Following the suggestion, Councillor Davie said if they were not ready, why are they considering doing this at all? Councillor Manktelow said that with two councillors so dubious, they should not do it at this juncture.

The topic of community centres was equally difficult. Councillor Nix asked Director of Recreation, Kim Heaton, what centres in other municipalities were doing? She replied that Parks and Recreation Ontario was going strictly passive, with no vaccine proof requirements. Councillor Nix then asked how staff felt.  

Heaton said two of the four involved are fine with opening, but she had not spoken to the other two as yet.

Councillor Davie said masks are soon going away like the vaccine mandates did, so how is the town wrong by enforcing town policy? She repeated that it was just too soon to open up.

The Mayor suggested that they return to the question at the next scheduled meeting in two weeks and make a decision then.

Question Period

Following up with Questions from the public, of which three were of note. Resident, Bob McCrae asked what the Town intended to do about an illegal, in his mind, Air BnB in his residential neighbourhood.

Mr. McCrae was of the opinion that the Tows current Bylaw prohibited any such commercial enterprise in an RU Zoning area and wanted something to be done.

CAO Mark Early explained that the matter was under investigation and pointed out that residents were allowed to operate a conventional Bed and Breakfast in their residences and that the home in question needed to be confirmed to in fact be a commercial venture and that the owners were in fact not in residence when the rentals occurred.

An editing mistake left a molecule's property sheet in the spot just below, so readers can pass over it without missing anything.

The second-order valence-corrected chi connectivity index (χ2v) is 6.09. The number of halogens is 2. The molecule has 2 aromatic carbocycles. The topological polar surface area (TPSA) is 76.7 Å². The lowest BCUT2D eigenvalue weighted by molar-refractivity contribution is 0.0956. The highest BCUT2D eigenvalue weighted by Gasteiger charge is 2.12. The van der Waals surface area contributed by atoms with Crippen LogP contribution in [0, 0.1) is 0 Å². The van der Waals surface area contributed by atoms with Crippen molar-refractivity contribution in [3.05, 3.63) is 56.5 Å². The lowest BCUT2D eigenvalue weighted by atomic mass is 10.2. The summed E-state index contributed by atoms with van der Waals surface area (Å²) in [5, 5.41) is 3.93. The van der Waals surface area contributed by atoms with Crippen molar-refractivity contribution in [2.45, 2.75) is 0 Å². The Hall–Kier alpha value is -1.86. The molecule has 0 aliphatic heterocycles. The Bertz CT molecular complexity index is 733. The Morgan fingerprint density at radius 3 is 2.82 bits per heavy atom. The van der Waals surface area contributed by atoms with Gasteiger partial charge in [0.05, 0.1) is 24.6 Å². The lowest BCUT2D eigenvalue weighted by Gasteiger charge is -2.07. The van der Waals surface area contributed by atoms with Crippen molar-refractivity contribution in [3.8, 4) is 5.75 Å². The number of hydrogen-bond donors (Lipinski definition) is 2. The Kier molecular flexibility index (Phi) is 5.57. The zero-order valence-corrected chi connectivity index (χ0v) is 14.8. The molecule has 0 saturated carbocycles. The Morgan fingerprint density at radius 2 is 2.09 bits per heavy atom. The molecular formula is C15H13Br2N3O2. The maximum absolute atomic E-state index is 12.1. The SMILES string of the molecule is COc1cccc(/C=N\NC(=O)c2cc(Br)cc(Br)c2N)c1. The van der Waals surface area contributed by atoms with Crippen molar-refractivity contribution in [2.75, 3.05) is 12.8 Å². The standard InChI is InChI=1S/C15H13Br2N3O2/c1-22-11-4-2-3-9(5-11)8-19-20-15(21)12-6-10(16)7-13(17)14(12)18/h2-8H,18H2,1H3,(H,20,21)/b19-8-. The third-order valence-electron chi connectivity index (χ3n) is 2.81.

Mayor Creelman concurred and reiterated that the issue was known by the town and being looked into. Allowed BnB’s have been a part of the Mono bylaws since the early 1990’s.

Next, Mono resident Joanne Murray asked if the bridge on the 7th Line north of the Nottawasaga River could be repaired as it was a “muddy mess”.

Public Works Director Mike Dunmore stated that bridges were inspected twice annually and that he would have this one looked at again.

He surmised, that the mud might possibly just be a run off caused by the recent warm temperatures.

Lastly, Mono resident Michal Penny pondered whether or not Council thought it prudent to purchase an electric pick-up truck at this time, considering it was a new concept and came with a $30,000 dollar price premium.

The Mayor noted that there was an item in the agenda dealing with this question and that perhaps Mr. Penny’s question would be better answered at the point.

Electric Cars

This brought Council, to the report on an electric pick-up. Director of Public Works Mike Dunmore said that he was not against the nod to climate change, but he was concerned about the Ford F150 being the first such vehicle available with no other comparisons on the market.

The base price of the Ford will be $68,000 and when totally outfitted this becomes $93,000 whereas the projected base price for the Chevy Silverado will be $57,000 and it will have a greater range, 600 Km compared to Ford’s 480km, at no extra cost. Ford currently has two battery options and the 480km one is at a premium price. Even though the Chevy will debut farther in the future, it appears to be worth the wait of a year or two.

The Chevy and a second vehicle coming available both offer a similar payload and hauling capacity to the F150, with a greater range. These facts highlight Mr. Dunmore’s concerns and also address those of Michal Penny’s question to council concerning buying the first truck available.